This presentation will consider novel membrane absorption and stripping based processes and devices for CO2 absorption and stripping for carbon capture and sequestration. Two feed streams are considered: (1) lower temperature (L-T) post-shift reactor synthesis gas at high pressures and temperature up to 100oC where He was used as a surrogate for H2; (2) simulated flue gas at ̴ 40-50oC.
An advanced pressure swing membrane absorption (PSMAB) technology utilizing a hollow fiber membrane contactor and a cyclic absorption-desorption process is being developed to separate H2 from the low temperature (L-T) post-shift reactor synthesis gas and simultaneously obtain a purified CO2 stream. Studies have been carried out with ̴ 40% CO2-rest He feed gas mixture coming in at temperatures up to 1000C and pressures varying from 100 to 250 psig (689-1723kPag). The nonvolatile absorbent consists of a solvent and a suitable amine; the solvent is either polyethylene glycol (PEG) 400 or an ionic liquid (IL), 1-butyl-3-methylimidazolium dicyanamide ([bmim][DCA]). Studies were carried out with microporous hydrophobized polyether ether ketone (PEEK) hollow fiber membrane modules of small sizes having different characteristics. Reducing the dead volume on the module tube side and decreasing the fiber packing density greatly enhanced gas absorption and improved product qualities while increasing temperature had a negative impact on product qualities with absorbents without the amine. Adding a nonvolatile amine such as polyamidoamine (PAMAM) dendrimer Gen 0 to the ionic liquid or PEG 400 improved CO2 absorption capability especially at higher temperatures. The measured CO2 concentration in the CO2-rich product stream from the less-than-optimum membrane modules using such mixed absorbents went up to 93-94%. A model has been developed and numerically solved to predict the cyclic process performance of pure IL as the absorbent. Solubility and diffusion coefficient data for the gases needed in this model were determined for the pure IL absorbent using a pressure-decay-dual transducer apparatus at temperatures of 323, 353, 363, and 373 K and at pressures up to 1.38 MPa (~200 psig). The CO2/He solubility selectivity was determined for various compositions.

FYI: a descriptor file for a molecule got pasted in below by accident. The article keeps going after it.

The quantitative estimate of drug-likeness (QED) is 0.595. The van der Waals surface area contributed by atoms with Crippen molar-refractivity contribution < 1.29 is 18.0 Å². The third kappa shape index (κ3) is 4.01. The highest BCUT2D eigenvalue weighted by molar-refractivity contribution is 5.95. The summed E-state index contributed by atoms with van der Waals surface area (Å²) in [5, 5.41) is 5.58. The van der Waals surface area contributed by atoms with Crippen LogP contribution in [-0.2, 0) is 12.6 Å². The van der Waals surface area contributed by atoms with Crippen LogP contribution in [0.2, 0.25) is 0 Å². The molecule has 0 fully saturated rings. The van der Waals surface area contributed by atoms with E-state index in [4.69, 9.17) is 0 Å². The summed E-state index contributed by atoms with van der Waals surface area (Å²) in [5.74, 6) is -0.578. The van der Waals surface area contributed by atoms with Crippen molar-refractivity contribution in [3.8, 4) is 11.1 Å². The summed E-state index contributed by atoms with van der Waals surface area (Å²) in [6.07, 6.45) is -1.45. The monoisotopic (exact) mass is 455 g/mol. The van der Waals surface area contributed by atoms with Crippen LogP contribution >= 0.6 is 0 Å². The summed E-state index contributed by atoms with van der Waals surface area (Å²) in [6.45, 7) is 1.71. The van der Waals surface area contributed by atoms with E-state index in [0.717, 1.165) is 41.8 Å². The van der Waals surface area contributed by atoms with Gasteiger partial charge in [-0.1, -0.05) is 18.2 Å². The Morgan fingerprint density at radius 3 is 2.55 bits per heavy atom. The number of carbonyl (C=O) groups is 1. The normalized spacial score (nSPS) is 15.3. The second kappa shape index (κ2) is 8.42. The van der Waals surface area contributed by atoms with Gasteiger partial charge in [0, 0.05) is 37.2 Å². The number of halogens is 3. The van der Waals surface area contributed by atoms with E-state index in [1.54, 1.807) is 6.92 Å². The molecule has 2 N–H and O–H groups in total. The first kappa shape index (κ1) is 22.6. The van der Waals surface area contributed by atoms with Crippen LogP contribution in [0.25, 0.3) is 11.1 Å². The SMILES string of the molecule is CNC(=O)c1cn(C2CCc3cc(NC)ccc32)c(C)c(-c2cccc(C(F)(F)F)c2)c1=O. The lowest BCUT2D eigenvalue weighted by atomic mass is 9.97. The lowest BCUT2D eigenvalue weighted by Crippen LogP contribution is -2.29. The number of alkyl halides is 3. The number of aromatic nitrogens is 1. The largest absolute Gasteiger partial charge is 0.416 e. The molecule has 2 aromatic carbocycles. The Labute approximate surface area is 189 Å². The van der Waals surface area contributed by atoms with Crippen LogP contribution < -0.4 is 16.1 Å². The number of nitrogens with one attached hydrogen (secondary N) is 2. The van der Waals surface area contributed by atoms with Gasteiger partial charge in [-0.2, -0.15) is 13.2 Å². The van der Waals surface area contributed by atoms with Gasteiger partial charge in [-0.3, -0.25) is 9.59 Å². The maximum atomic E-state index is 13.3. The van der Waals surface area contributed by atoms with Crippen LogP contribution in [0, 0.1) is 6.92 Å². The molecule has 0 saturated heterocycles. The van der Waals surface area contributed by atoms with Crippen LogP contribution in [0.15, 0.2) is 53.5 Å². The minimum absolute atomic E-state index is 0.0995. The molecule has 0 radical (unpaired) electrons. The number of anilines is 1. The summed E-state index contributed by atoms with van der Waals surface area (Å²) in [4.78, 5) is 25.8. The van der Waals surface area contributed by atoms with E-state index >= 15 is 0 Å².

Studies for CO2 separation from flue gas employed advanced hollow fiber membrane contactors and a nonvolatile absorbent circulating between an absorber and a stripper. The loaded absorbent is heated before it enters the stripper. Preliminary studies were also implemented with a novel integrated absorber-stripper. The observed separation behavior will be illustrated. The deficiencies of the design will be pointed out. The issues of energy consumption and capital costs are of great importance here.
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